COMPENDIUM OF PROMISING PRACTICES TO REDUCE VIOLENCE AND INCREASE SAFETY OF ABORIGINAL WOMEN IN CANADA – COMPENDIUM ANNEX: DETAILED PRACTICE DESCRIPTIONS
Access to Justice Services
- Program name:
Aboriginal Restorative Justice Program
- Target Group:
- Contact Name:
Cora Morgan, Executive Director
The program was started in 2002. The program provides Aboriginal Restorative Justice Services for urban Aboriginal people in Winnipeg. Clients are predominantly referred by the Manitoba Crown Attorney's Office, but the program is currently working on strategies to expand the client base. Since that time the organization has grown and now offers 10 workshops to clients.
- Goals & Objectives:
To establish restorative and holistic approaches for achieving justice that take into account the needs and strengths of the community. Restoring, healing and transforming relationships and the community.
- Traditional/Indigenous ways:
Different cultural teachings and ways are offered, depending on the individual. This approach is a fundamental component of the organization, services and workshops. Traditionally-focused workshops include: Ways of Being: a full-day workshop where participants learn how to build a sweat lodge and then participate in the sweat lodge ceremony and sharing circle; Ikwe: (youth and adult) a program that teaches the traditional role of women (Ikwe) and explores special gifts that only women have; Ininni: a program that teaches the traditional role of men (Ininni) and their associated responsibilities and codes of conduct within society.
- Components of program:
In addition to a case development model, a number of processes to resolve conflict where charges have been laid are utilized. If necessary, clients are referred to other community programs, services and assessments. The Brave Path is the first step in the program. The Brave Path is a customized case plan that is designed to meet the needs of each client. The Community Justice Worker (CJW) will determine the workshops and services in which the client will take part. The CJW will contact the victim of each offender and offer them an opportunity to influence the offender's Brave Path. The Brave Path is determined by the type of charge and willingness of the offender to take responsibility for the damage caused. Once the client has completed the case plan, the file is successfully closed. The client may also be referred to additional agencies for treatment, shelters, housing, training, employment and education opportunities. Workshops include: a parenting program: resumé writing program; Sense of Belonging: a two hour workshop that looks at the appeal of gang life and the downfalls membership brings. The workshop offers substitutes and resources that could help with avoiding or leaving the gang life; One Life: a two hour workshop that addresses addiction issues, explains indicators of addictions, impacts on life, friends, family plus what resources are available for help; Negative Energy: two two-hour sessions that focus on anger and negative reactions to anger. Participants learn to identify triggers and how to keep their anger in check.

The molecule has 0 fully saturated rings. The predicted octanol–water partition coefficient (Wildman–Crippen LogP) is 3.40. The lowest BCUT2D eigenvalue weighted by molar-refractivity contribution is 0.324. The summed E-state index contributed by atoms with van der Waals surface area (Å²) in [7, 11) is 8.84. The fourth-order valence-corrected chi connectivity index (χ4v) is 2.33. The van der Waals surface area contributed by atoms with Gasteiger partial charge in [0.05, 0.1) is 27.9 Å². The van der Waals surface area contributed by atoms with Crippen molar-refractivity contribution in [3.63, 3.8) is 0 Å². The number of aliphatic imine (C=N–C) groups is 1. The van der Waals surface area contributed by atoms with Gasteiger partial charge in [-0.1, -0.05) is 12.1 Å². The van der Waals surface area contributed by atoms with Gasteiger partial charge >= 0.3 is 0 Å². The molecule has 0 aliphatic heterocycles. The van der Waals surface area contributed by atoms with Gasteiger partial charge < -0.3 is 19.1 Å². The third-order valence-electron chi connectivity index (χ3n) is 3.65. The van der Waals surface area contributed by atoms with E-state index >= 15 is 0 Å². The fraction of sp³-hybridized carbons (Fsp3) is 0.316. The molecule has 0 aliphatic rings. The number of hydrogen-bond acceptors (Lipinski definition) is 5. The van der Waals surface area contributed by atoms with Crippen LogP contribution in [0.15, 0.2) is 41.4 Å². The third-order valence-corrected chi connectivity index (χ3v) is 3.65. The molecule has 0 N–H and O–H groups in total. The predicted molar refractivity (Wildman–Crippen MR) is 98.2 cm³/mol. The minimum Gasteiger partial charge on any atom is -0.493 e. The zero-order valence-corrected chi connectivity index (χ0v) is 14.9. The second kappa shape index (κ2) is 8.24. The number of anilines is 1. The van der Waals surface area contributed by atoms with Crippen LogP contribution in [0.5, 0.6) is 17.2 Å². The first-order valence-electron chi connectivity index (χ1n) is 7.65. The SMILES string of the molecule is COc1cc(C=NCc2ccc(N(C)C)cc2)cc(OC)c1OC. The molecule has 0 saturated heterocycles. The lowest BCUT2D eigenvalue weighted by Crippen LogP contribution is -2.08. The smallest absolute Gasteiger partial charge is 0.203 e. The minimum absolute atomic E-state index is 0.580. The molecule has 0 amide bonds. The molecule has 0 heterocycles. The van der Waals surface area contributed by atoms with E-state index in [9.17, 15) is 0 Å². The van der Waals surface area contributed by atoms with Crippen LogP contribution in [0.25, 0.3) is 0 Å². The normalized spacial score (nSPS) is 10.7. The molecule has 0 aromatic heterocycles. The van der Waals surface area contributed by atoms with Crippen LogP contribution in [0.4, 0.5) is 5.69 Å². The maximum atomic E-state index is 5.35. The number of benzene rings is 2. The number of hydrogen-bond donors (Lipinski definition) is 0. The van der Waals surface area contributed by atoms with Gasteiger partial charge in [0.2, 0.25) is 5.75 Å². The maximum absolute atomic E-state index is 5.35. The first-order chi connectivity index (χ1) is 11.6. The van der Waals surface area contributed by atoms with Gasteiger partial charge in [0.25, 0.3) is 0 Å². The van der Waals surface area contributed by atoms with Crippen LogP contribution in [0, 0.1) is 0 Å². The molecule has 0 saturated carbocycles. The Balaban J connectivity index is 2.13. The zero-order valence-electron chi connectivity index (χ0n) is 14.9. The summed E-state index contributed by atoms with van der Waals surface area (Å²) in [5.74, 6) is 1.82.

- Services/How they work:
Services are provided on site at the facility.
Funding is provided by Manitoba Justice; and the Department of Justice Canada.
Relationships and Stakeholders
- Involvement of Target Groups:
Workshops are designed around community feedback.
Centre for Aboriginal Human Resource Development, Employment and Training; Broadway Neighbour Centre; Eagle Urban Transition Centre; Kanikanichick
- Other relationships:
Details of Program Evaluation
An evaluation has been completed.
- Highlights of Evaluation Findings:
The report was not made available publicly, and no specific results can be provided.
- Measures of Success:
Success is measured against program participants' successes in making better life choices.
Gaining respect in the community for the programming provided. Successfully helping people live a better life.
Things to Know to Replicate
- Replication Advice:
The program is considered replicable. What makes this organization successful is the staff. The programs being culturally and traditionally based forms the foundation of the program model.
Adequate funding and appropriately trained and motivated staff are essential to program success.
Report a problem on this page
- Date modified: